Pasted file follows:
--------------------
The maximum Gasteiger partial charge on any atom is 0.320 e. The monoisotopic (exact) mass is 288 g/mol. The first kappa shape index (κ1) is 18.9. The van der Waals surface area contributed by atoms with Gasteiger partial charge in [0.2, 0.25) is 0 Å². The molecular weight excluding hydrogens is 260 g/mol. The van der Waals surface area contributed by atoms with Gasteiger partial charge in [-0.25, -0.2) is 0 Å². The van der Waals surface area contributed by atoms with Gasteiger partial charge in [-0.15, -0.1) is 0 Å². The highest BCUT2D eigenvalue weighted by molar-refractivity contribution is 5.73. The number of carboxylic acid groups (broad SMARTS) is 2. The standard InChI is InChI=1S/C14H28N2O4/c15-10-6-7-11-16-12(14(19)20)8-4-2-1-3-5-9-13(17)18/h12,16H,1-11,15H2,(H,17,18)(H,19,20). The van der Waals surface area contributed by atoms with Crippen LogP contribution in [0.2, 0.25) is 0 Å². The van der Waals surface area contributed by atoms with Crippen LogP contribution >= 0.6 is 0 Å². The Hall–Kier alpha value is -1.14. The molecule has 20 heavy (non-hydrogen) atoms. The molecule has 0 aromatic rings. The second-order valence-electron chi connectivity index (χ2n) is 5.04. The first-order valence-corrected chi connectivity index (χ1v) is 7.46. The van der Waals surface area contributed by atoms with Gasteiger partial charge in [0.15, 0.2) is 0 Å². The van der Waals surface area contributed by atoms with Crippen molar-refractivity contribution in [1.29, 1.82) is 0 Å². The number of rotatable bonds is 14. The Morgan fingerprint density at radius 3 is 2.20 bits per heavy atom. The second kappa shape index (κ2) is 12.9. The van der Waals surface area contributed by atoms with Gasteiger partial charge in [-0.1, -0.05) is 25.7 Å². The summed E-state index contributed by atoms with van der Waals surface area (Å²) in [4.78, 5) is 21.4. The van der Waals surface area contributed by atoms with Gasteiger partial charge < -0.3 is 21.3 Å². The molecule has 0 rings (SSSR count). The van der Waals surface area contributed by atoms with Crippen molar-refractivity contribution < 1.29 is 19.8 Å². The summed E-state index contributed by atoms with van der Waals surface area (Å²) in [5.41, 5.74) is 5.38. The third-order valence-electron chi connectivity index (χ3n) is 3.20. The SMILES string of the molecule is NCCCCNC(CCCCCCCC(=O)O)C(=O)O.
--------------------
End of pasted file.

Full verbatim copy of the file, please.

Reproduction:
The maximum Gasteiger partial charge on any atom is 0.320 e. The monoisotopic (exact) mass is 288 g/mol. The first kappa shape index (κ1) is 18.9. The van der Waals surface area contributed by atoms with Gasteiger partial charge in [0.2, 0.25) is 0 Å². The molecular weight excluding hydrogens is 260 g/mol. The van der Waals surface area contributed by atoms with Gasteiger partial charge in [-0.25, -0.2) is 0 Å². The van der Waals surface area contributed by atoms with Gasteiger partial charge in [-0.15, -0.1) is 0 Å². The highest BCUT2D eigenvalue weighted by molar-refractivity contribution is 5.73. The number of carboxylic acid groups (broad SMARTS) is 2. The standard InChI is InChI=1S/C14H28N2O4/c15-10-6-7-11-16-12(14(19)20)8-4-2-1-3-5-9-13(17)18/h12,16H,1-11,15H2,(H,17,18)(H,19,20). The van der Waals surface area contributed by atoms with Crippen LogP contribution in [0.2, 0.25) is 0 Å². The van der Waals surface area contributed by atoms with Crippen LogP contribution >= 0.6 is 0 Å². The Hall–Kier alpha value is -1.14. The molecule has 20 heavy (non-hydrogen) atoms. The molecule has 0 aromatic rings. The second-order valence-electron chi connectivity index (χ2n) is 5.04. The first-order valence-corrected chi connectivity index (χ1v) is 7.46. The van der Waals surface area contributed by atoms with Gasteiger partial charge in [0.15, 0.2) is 0 Å². The van der Waals surface area contributed by atoms with Crippen molar-refractivity contribution in [1.29, 1.82) is 0 Å². The number of rotatable bonds is 14. The Morgan fingerprint density at radius 3 is 2.20 bits per heavy atom. The second kappa shape index (κ2) is 12.9. The van der Waals surface area contributed by atoms with Gasteiger partial charge in [-0.1, -0.05) is 25.7 Å². The summed E-state index contributed by atoms with van der Waals surface area (Å²) in [4.78, 5) is 21.4. The van der Waals surface area contributed by atoms with Gasteiger partial charge < -0.3 is 21.3 Å². The molecule has 0 rings (SSSR count). The van der Waals surface area contributed by atoms with Crippen molar-refractivity contribution < 1.29 is 19.8 Å². The summed E-state index contributed by atoms with van der Waals surface area (Å²) in [5.41, 5.74) is 5.38. The third-order valence-electron chi connectivity index (χ3n) is 3.20. The SMILES string of the molecule is NCCCCNC(CCCCCCCC(=O)O)C(=O)O.